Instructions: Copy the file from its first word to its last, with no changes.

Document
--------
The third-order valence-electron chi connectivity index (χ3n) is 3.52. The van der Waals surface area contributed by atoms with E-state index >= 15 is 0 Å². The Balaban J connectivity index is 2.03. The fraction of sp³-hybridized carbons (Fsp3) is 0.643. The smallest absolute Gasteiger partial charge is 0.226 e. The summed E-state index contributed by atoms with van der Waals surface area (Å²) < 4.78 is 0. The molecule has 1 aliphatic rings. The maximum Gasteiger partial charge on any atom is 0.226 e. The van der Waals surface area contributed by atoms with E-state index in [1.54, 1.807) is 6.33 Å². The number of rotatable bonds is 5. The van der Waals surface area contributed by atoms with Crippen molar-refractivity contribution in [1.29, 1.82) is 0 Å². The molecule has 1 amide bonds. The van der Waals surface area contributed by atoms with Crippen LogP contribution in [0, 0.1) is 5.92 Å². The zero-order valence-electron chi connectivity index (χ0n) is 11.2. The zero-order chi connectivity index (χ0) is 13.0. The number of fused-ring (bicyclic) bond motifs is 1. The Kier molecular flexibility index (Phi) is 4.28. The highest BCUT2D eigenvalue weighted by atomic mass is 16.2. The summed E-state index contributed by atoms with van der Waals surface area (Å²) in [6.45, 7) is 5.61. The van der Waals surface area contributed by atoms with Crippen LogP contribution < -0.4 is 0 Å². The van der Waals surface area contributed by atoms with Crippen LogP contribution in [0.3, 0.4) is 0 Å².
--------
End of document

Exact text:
The third-order valence-electron chi connectivity index (χ3n) is 3.52. The van der Waals surface area contributed by atoms with E-state index >= 15 is 0 Å². The Balaban J connectivity index is 2.03. The fraction of sp³-hybridized carbons (Fsp3) is 0.643. The smallest absolute Gasteiger partial charge is 0.226 e. The summed E-state index contributed by atoms with van der Waals surface area (Å²) < 4.78 is 0. The molecule has 1 aliphatic rings. The maximum Gasteiger partial charge on any atom is 0.226 e. The van der Waals surface area contributed by atoms with E-state index in [1.54, 1.807) is 6.33 Å². The number of rotatable bonds is 5. The van der Waals surface area contributed by atoms with Crippen molar-refractivity contribution in [1.29, 1.82) is 0 Å². The molecule has 1 amide bonds. The van der Waals surface area contributed by atoms with Crippen LogP contribution in [0, 0.1) is 5.92 Å². The zero-order valence-electron chi connectivity index (χ0n) is 11.2. The zero-order chi connectivity index (χ0) is 13.0. The number of fused-ring (bicyclic) bond motifs is 1. The Kier molecular flexibility index (Phi) is 4.28. The highest BCUT2D eigenvalue weighted by atomic mass is 16.2. The summed E-state index contributed by atoms with van der Waals surface area (Å²) in [6.45, 7) is 5.61. The van der Waals surface area contributed by atoms with Crippen LogP contribution < -0.4 is 0 Å². The van der Waals surface area contributed by atoms with Crippen LogP contribution in [0.3, 0.4) is 0 Å².